Maximal Leakage: An Operational Measure of Leakage in Side Channels

14 Dec
Electrical Engineering Seminar Series
Aaron Wagner, Cornell University
Friday, December 14, 2018 - 3:00pm to 4:00pm
Maxwell Dworkin G125

How much information does a side channel "leak"?  Despite decades of work on these channels, including the development of many sophisticated mitigation mechanisms for specific side channels, the fundamental question of how to measure the key quantity of interest---leakage---has received surprisingly little attention.  Many metrics have been used in the literature, but these metrics either lack a cogent operational justification or mislabel systems that are obviously insecure as secure.  Mutual information, in particular, while often used as a leakage measure in side channels, does not have a clear operational interpretation in this context.

Focusing on the problem of protecting sensitive information such as passwords and keys, I propose a new metric called "maximal leakage," provide an operational justification for it, show how it can be computed in practice, and discuss how it relates to existing metrics, including mutual information, differential privacy, and a certain under-appreciated metric in the computer science literature.  I also present a solution to Shannon's cipher system under this metric, which can be applied to design optimal side channel mitigation strategies.  Among other findings, I show that mutual information underestimates leakage in side channels while local differential privacy overestimates it.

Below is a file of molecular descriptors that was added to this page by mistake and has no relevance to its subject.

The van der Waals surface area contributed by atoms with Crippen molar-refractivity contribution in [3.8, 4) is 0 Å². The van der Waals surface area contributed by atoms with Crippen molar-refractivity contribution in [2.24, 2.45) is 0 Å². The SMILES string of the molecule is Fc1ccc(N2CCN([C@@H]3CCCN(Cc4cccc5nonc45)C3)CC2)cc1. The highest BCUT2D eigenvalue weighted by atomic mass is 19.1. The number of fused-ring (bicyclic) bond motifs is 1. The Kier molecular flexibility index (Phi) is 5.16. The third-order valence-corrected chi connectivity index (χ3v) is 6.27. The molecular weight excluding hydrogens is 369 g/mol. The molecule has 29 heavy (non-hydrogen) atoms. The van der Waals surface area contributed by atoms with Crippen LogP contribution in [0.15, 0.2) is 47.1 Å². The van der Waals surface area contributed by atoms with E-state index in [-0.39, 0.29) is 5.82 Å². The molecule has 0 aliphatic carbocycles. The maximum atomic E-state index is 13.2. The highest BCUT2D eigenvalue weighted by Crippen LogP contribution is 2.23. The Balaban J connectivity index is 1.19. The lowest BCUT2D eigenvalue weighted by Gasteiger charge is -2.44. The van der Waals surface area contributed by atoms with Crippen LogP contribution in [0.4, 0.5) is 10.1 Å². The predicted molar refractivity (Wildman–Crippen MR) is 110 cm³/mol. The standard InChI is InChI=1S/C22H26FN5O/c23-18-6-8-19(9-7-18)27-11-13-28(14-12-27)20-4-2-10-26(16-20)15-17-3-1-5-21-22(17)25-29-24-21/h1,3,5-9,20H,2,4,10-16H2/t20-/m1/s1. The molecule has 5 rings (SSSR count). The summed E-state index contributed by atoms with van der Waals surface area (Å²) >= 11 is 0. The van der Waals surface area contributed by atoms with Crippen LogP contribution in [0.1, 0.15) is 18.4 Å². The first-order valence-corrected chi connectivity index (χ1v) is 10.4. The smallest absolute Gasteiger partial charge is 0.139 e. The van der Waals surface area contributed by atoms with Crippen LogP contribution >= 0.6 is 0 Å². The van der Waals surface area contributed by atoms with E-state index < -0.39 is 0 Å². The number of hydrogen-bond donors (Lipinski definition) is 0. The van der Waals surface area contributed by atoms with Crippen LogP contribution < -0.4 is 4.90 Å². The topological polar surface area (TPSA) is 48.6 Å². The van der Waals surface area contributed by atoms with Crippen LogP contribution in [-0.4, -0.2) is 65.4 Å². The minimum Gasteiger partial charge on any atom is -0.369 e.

This is joint work with Ibrahim Issa and Sudeep Kamath.

Speaker Bio: 

Aaron Wagner is a professor in the School of Electrical and Computer Engineering at Cornell University.  He received the B.S. degree from the University of Michigan, Ann Arbor, and the M.S. and Ph.D. degrees from the University of California, Berkeley.  During the 2005-2006 academic year, he was a Postdoctoral Research Associate in the Coordinated Science Laboratory at the University of Illinois at Urbana-Champaign and a Visiting Assistant Professor in the School of Electrical and Computer Engineering at Cornell.  He has received the NSF CAREER award, the David J. Sakrison Memorial Prize from the U.C. Berkeley EECS Dept., the Bernard Friedman Memorial Prize in Applied Mathematics from the U.C. Berkeley Dept. of Mathematics, the James L. Massey Research and Teaching Award for Young Scholars from the IEEE Information Theory Society and teaching awards at the Department, College, and University level at Cornell.

Flavio Calmon and Yue Lu
Gioia Sweetland